NEWS MEDIA UPDATE · OREGON · Secret Courts · May 5, 2006
Jury pool data does not have to be released
May 5, 2006 · The public does not have a right to jury pool records, the Supreme Court of Oregon decided April 27, ruling that an appellate court failed to recognize that compiling jury pool data is not a judicial proceeding and therefore not constitutionally required to be released.
Source lists, master lists, jury term lists and other data compiled to assemble jury pools need not be public because it is a government work product, the five-judge panel unanimously ruled.
Although historically “trials, including the process of selecting particular jurors at the threshold of trial, were open to the public, the process of selecting potential jurors has never been open in that way,” Justice W. Michael Gillette wrote for the court.
Rose Jade, executive director of the Jury Service Resource Center (JRSC), one of the three plaintiffs in the case, called the court’s decision “incredibly flawed.”
“The U.S. Supreme Court has said when you give people a right, that presumes an opportunity to vindicate that right,” Jade said. “If the public has a right to a jury drawn from a fair cross section of the community, but there’s never any way for a litigant to prove that right, it’s essentially nonexistent and unenforceable, and that’s a violation of due process and equal protection.”
The plaintiffs requested jury pool information from the Oregon Judicial Department, which uses the data to compile the lists from which trial juries are chosen. When their request was denied, the three plaintiffs consolidated their claims in Marion County Circuit Court in Salem, which dismissed their case. The Court of Appeals of Oregon reversed in April 2005, finding a First Amendment right to jury pool data.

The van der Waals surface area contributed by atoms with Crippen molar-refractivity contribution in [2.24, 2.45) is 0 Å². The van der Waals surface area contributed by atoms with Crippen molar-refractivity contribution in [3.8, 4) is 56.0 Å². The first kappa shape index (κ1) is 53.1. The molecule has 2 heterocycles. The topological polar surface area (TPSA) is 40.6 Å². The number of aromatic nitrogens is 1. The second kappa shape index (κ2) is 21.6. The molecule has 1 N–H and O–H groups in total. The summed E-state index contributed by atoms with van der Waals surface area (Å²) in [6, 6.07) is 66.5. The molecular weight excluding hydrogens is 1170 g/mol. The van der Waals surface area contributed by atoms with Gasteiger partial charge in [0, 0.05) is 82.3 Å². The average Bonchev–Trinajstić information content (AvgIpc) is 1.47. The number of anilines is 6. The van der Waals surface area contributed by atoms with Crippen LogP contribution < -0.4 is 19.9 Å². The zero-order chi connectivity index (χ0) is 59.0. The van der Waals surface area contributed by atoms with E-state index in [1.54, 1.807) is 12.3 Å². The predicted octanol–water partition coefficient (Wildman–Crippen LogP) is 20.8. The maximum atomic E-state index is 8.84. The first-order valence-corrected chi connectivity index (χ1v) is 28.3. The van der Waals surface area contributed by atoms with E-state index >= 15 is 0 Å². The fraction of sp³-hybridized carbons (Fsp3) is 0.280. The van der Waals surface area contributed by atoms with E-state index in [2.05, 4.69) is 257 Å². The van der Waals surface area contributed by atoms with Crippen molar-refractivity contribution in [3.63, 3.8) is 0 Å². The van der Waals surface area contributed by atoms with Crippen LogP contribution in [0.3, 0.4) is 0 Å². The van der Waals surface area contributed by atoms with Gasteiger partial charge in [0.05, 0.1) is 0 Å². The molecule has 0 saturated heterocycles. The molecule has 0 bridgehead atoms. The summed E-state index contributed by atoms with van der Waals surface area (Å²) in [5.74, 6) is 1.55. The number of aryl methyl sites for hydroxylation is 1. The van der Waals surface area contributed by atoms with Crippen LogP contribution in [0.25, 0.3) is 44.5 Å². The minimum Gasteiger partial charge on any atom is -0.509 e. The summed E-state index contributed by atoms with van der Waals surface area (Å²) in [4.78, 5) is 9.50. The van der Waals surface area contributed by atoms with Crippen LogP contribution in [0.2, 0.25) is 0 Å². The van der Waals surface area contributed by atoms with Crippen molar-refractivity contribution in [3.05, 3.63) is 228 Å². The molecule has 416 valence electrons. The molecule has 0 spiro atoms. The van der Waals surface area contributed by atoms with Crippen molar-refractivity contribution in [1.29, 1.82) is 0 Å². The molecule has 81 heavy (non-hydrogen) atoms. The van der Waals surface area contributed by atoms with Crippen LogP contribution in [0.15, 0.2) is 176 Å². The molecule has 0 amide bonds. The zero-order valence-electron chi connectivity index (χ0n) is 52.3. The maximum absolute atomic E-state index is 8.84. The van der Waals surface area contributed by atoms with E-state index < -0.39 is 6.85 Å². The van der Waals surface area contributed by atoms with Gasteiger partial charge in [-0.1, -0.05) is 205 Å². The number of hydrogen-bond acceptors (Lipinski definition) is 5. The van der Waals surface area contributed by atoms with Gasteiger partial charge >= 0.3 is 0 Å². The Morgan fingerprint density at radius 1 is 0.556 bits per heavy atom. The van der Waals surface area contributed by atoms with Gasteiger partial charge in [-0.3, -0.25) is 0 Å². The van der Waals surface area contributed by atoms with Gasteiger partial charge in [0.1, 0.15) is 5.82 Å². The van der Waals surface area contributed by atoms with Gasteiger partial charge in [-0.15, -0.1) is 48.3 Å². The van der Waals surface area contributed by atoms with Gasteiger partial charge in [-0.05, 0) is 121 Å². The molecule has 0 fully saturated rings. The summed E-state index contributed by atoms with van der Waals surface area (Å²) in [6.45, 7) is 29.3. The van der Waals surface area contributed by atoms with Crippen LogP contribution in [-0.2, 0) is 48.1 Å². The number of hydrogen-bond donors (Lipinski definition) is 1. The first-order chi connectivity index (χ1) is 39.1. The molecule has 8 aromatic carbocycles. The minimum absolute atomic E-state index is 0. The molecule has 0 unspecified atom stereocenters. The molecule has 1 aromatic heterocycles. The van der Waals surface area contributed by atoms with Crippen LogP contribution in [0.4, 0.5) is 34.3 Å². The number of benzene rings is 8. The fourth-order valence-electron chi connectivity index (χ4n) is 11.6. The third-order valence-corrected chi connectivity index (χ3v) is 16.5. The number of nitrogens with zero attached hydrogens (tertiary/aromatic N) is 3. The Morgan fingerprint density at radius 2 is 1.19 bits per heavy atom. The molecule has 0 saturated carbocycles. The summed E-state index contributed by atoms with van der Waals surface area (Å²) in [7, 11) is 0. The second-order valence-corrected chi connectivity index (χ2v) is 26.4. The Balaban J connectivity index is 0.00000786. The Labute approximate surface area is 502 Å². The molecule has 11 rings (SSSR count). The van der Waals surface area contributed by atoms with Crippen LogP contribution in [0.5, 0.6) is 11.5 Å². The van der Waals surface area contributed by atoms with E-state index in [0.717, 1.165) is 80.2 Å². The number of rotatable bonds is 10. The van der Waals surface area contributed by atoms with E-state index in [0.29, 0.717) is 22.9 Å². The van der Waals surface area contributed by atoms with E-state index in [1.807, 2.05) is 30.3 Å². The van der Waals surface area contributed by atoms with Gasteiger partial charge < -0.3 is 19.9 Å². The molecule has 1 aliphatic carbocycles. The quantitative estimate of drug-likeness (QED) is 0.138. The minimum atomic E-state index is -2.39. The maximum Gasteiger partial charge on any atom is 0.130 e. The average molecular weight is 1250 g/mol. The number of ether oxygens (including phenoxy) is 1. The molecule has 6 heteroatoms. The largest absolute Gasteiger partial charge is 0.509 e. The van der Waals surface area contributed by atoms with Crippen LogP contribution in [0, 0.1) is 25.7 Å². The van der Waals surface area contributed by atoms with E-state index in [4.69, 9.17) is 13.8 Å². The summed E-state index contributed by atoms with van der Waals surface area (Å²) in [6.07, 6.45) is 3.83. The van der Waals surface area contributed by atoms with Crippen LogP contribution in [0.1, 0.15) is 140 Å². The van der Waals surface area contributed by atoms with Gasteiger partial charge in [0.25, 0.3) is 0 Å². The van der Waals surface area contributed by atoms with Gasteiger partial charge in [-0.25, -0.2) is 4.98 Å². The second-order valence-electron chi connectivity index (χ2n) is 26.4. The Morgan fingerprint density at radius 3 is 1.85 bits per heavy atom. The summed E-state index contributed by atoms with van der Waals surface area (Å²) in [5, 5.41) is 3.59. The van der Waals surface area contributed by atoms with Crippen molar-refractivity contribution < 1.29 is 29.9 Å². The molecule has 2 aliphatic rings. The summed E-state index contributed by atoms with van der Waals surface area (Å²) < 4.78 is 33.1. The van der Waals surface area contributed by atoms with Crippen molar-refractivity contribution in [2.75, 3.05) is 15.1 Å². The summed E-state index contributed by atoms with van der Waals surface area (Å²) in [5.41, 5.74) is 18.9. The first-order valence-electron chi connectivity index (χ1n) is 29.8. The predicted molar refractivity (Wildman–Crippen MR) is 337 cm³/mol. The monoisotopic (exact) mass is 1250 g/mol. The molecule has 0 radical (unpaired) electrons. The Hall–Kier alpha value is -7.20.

The high court, however, rejected the appellate court’s conclusion that jury selection traditionally has been an open process, ruling that it failed to recognize the difference between selecting a jury from a jury pool and compiling preliminary or tentative lists that may lead to the final list.
The appellate court “mistook access to a public trial for access to government information,” the high court ruled, relying on two U.S. Supreme Court decisions concerning access to executive branch files. “[P]laintiffs here do not assert a right to view a [judicial] process, such as a trial, but instead demand to see a work product that government employees have created pursuant to statutory directive.”
The high court cursorily dismissed the plaintiffs’ arguments under the Oregon Public Records Law and the Oregon Constitution, including the free speech and open courts provisions, agreeing with the appellate court’s reasons for rejecting them.
The plaintiffs sought state jury pool data for different reasons. JSRC sued to challenge a 2001 state law limiting access to jury pool data to litigants who already have evidence to challenge the accuracy of jury pool data. “Our position is, if you can’t get access to the jury lists to begin with, you can never support a challenge to the accuracy of the jury lists,” Jade said.
JSRC’s concern about the accuracy of the state’s jury pool lists springs in part from discovering that a Lincoln County clerk was deleting every individual she believed was too old to be on the jury pool list. No one had questioned her decision to do that or had pointed out to her that it violated the state law not to discriminate against potential jurors based on factors such as age, gender and ethnicity.
Plaintiff David Shannon is researching the state’s jury pool selection process, according to the high court decision. And plaintiff Robert Paul Langley Jr., who was sentenced Feb. 3 for a 1987 Salem murder, is awaiting retrial of the penalty phase of his case.
(Jury Service Resource Center v. Muniz; Jury Service counsel: Rose Jade, Newport, Ore.) — SB